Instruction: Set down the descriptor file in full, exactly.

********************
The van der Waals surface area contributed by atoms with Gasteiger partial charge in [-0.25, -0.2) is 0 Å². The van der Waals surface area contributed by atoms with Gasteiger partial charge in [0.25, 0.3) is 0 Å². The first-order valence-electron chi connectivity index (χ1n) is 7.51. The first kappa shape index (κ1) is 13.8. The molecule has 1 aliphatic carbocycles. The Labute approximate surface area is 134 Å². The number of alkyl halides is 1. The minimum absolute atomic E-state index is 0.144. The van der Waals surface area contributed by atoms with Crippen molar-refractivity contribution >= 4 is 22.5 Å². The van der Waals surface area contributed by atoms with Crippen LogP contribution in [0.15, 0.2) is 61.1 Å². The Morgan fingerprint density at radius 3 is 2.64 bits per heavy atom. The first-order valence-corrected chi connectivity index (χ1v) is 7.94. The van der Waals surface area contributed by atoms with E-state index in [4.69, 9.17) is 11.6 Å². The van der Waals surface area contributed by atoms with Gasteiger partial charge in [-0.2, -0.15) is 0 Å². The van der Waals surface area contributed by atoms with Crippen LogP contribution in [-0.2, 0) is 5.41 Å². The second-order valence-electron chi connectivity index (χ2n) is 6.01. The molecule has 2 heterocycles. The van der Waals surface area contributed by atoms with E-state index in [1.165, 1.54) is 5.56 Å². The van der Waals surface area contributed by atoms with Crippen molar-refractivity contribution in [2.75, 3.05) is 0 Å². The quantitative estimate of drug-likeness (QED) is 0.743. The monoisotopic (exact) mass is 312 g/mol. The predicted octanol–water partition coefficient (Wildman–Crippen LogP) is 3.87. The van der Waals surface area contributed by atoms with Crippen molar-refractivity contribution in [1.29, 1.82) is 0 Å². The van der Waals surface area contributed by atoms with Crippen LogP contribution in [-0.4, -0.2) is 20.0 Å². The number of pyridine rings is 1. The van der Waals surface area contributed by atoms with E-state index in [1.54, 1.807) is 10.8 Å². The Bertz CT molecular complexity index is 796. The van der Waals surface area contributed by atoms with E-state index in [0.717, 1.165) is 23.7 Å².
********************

The van der Waals surface area contributed by atoms with Gasteiger partial charge in [-0.25, -0.2) is 0 Å². The van der Waals surface area contributed by atoms with Gasteiger partial charge in [0.25, 0.3) is 0 Å². The first-order valence-electron chi connectivity index (χ1n) is 7.51. The first kappa shape index (κ1) is 13.8. The molecule has 1 aliphatic carbocycles. The Labute approximate surface area is 134 Å². The number of alkyl halides is 1. The minimum absolute atomic E-state index is 0.144. The van der Waals surface area contributed by atoms with Crippen molar-refractivity contribution >= 4 is 22.5 Å². The van der Waals surface area contributed by atoms with Crippen LogP contribution in [0.15, 0.2) is 61.1 Å². The Morgan fingerprint density at radius 3 is 2.64 bits per heavy atom. The first-order valence-corrected chi connectivity index (χ1v) is 7.94. The van der Waals surface area contributed by atoms with E-state index in [4.69, 9.17) is 11.6 Å². The van der Waals surface area contributed by atoms with Gasteiger partial charge in [-0.2, -0.15) is 0 Å². The van der Waals surface area contributed by atoms with Crippen LogP contribution in [-0.2, 0) is 5.41 Å². The second-order valence-electron chi connectivity index (χ2n) is 6.01. The molecule has 2 heterocycles. The van der Waals surface area contributed by atoms with E-state index in [1.165, 1.54) is 5.56 Å². The van der Waals surface area contributed by atoms with Crippen molar-refractivity contribution in [2.75, 3.05) is 0 Å². The quantitative estimate of drug-likeness (QED) is 0.743. The monoisotopic (exact) mass is 312 g/mol. The predicted octanol–water partition coefficient (Wildman–Crippen LogP) is 3.87. The van der Waals surface area contributed by atoms with Crippen molar-refractivity contribution in [1.29, 1.82) is 0 Å². The van der Waals surface area contributed by atoms with Crippen LogP contribution in [-0.4, -0.2) is 20.0 Å². The number of pyridine rings is 1. The van der Waals surface area contributed by atoms with E-state index in [1.54, 1.807) is 10.8 Å². The Bertz CT molecular complexity index is 796. The van der Waals surface area contributed by atoms with E-state index in [0.717, 1.165) is 23.7 Å².